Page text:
In his 2016 book titled “The Light of Christ in Philippine Politics, Jose Maria de Nazareno wrote: “Opinions have been expressed that the (1986) draft Constitution (of President Corazon C. Aquino) is a Catholic Constitution, meaning it was in favor of the Catholic Church.” Well, based on the “Pastoral Exhortation on the Constitution Commission and its Work” by Ricardo J. Cardinal Vidal of May 6-8, 2016 and the strong influence of then Cardinal Sin on the Cory Administration, “the CBCP had really exercised influence over the drafting of the 1986 Constitution.”
Per Cardinal Angelo Sodano, Vatican Secretary of State, “it is apparent that the (Catholic) Church cannot fail to make her voice heard concerning the “new things” (res novae) typical of modern age, because it belongs to her to invite the people to do all they can to bring about an authentic civilization oriented ever more towards integral human development in solidarity.”
Now enters President Rodrigo R. Duterte in the picture. President Duterte is moving to establish a moral and inclusive Federal System of government which is in accord with all the Catholic Church Social Doctrine of the Principles of Subsidiary, Common Good, Solidarity, Participation and Universal Distribution of Goods. CBCP should be very happy and supportive of this development to heal our sick society as long as this Constitutional Reform is done appropriately with people’s support and mandate. Presently CBCP is still relatively silent on this issue. In due time, let’s see what CBCP will do regarding this very important matter.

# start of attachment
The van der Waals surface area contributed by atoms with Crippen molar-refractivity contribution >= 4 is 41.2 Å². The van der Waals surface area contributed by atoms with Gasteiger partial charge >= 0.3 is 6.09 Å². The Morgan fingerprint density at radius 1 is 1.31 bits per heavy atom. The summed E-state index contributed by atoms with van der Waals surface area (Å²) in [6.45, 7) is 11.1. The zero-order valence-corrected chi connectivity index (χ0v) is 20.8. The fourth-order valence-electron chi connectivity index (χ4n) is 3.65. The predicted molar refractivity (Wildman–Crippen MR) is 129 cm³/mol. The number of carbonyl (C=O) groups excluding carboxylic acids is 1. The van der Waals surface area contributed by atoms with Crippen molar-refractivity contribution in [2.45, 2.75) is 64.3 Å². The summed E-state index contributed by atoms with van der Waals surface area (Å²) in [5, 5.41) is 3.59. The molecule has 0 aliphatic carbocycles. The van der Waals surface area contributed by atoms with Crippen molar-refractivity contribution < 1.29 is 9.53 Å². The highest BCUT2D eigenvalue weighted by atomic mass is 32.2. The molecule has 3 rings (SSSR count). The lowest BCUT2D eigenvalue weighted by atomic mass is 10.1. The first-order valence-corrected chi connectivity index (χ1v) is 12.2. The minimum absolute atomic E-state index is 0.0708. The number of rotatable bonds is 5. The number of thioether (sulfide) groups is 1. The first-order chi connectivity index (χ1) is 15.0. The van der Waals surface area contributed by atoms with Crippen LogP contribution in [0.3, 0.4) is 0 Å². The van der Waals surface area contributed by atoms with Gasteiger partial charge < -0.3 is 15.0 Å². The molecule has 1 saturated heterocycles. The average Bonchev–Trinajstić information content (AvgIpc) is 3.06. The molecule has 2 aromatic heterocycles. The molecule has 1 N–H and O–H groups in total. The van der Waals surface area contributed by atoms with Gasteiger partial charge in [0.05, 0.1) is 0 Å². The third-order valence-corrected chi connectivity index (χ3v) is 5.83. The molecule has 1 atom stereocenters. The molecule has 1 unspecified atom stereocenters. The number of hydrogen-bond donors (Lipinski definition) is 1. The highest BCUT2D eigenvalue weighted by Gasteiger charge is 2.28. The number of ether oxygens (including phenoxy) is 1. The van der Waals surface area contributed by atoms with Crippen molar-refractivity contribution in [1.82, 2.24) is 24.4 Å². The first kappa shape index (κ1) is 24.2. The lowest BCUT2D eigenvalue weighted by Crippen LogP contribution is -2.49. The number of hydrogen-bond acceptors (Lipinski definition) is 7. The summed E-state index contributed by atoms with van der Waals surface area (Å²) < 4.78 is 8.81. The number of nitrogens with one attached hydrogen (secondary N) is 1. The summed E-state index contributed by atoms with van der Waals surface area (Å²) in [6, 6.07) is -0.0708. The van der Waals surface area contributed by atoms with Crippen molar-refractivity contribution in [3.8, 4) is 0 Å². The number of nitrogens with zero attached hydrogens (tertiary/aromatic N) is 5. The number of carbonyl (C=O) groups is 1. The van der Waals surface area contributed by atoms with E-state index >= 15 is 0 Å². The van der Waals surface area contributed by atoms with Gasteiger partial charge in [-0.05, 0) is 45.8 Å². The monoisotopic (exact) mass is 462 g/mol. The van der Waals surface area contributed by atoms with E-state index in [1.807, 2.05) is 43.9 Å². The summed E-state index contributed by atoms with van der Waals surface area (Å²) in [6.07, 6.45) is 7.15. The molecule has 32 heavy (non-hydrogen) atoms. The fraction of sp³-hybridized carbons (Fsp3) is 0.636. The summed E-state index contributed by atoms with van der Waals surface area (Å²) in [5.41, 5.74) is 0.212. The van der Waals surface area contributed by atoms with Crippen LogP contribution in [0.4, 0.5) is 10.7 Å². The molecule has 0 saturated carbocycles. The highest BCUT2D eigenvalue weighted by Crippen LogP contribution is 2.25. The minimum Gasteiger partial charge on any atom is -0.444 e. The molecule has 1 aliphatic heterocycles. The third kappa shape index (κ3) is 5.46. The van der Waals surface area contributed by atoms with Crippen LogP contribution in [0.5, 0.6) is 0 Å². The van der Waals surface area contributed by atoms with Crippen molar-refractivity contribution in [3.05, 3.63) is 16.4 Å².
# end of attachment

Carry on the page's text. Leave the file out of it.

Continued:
In my previous article titled “Addressing our sick society”, I wrote “We Filipinos must not allow our country’s sick society to continue this way which could ultimately lead to a “failed state” that will worsen the misery of our people. Can we hear from our government, media people, religious institutions, academe, business sectors, civil societies, non-government organisations, and people’s organizations, their suggestions as to how to heal our nagging sick society.”
I ended that article with a quotation from our national hero Apolinario Mabini known as the “Sublime Paralytic”: “Upang maitinding natin ang bantayog ng ating lipunan, kailangan radikal nating baguhin hindi lamang ang ating mga institution kundi maging ang ating pag-iisip at pamumuhay kailangan ang rebolusyon hindi lamang sa panlabas kundi lalo na sa panloob.”
In the Philippines, there is no absolute separation of the Church and the State. In many areas, there are overlapping responsibilities between these two institutions. This is the reality of our society. Constitutional Reform is one where the light of the Gospel is imperative. Of course, this must be done objectively with the end in view of the common good.
President Cory ousted a Filipino dictator and drafted our 1987 Unitary – Presidential Constitution that gave us Partial Democracy. President Digong wants to oust Filipino imperialists (oligarchs, extravagant elites greedy big business people, corrupt and/or narco politicians, and other enemies of the people) and shift to a more moral Federal – Presidential Constitution that will give us Full Democracy. As a saying goes: “What is good for the goose is also good for the gander.”